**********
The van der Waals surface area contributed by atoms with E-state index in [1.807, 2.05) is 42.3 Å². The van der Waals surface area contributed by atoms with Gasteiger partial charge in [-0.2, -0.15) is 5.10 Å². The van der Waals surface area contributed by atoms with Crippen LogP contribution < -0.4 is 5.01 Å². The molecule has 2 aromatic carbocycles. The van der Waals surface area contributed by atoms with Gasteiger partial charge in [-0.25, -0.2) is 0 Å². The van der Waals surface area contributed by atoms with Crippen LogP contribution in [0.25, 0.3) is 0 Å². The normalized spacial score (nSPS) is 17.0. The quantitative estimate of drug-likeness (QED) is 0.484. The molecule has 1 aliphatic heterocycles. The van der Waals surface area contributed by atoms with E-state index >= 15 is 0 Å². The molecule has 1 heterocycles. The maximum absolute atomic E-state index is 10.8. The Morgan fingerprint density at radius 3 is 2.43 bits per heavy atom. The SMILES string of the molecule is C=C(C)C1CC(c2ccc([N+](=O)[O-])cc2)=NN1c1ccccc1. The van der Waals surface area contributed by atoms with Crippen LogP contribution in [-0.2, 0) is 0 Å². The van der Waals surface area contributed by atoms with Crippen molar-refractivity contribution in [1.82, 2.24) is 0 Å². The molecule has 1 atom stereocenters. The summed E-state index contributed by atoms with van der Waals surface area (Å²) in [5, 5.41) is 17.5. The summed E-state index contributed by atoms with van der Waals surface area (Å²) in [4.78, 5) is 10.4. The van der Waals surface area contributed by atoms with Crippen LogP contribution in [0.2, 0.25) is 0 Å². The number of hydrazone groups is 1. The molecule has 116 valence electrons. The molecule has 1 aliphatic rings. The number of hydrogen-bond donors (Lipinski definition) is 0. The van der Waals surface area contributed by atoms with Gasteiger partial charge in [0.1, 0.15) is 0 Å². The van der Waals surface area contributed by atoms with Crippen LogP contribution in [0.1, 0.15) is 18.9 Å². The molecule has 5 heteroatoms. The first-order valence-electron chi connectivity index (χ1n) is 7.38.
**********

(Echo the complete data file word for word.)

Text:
The van der Waals surface area contributed by atoms with E-state index in [1.807, 2.05) is 42.3 Å². The van der Waals surface area contributed by atoms with Gasteiger partial charge in [-0.2, -0.15) is 5.10 Å². The van der Waals surface area contributed by atoms with Crippen LogP contribution < -0.4 is 5.01 Å². The molecule has 2 aromatic carbocycles. The van der Waals surface area contributed by atoms with Gasteiger partial charge in [-0.25, -0.2) is 0 Å². The van der Waals surface area contributed by atoms with Crippen LogP contribution in [0.25, 0.3) is 0 Å². The normalized spacial score (nSPS) is 17.0. The quantitative estimate of drug-likeness (QED) is 0.484. The molecule has 1 aliphatic heterocycles. The van der Waals surface area contributed by atoms with E-state index >= 15 is 0 Å². The molecule has 1 heterocycles. The maximum absolute atomic E-state index is 10.8. The Morgan fingerprint density at radius 3 is 2.43 bits per heavy atom. The SMILES string of the molecule is C=C(C)C1CC(c2ccc([N+](=O)[O-])cc2)=NN1c1ccccc1. The van der Waals surface area contributed by atoms with Crippen LogP contribution in [-0.2, 0) is 0 Å². The van der Waals surface area contributed by atoms with Crippen molar-refractivity contribution in [1.82, 2.24) is 0 Å². The molecule has 1 atom stereocenters. The summed E-state index contributed by atoms with van der Waals surface area (Å²) in [5, 5.41) is 17.5. The summed E-state index contributed by atoms with van der Waals surface area (Å²) in [4.78, 5) is 10.4. The van der Waals surface area contributed by atoms with Crippen LogP contribution in [0.2, 0.25) is 0 Å². The number of hydrazone groups is 1. The molecule has 116 valence electrons. The molecule has 1 aliphatic rings. The number of hydrogen-bond donors (Lipinski definition) is 0. The van der Waals surface area contributed by atoms with Gasteiger partial charge in [0.1, 0.15) is 0 Å². The van der Waals surface area contributed by atoms with Crippen LogP contribution in [0.1, 0.15) is 18.9 Å². The molecule has 5 heteroatoms. The first-order valence-electron chi connectivity index (χ1n) is 7.38.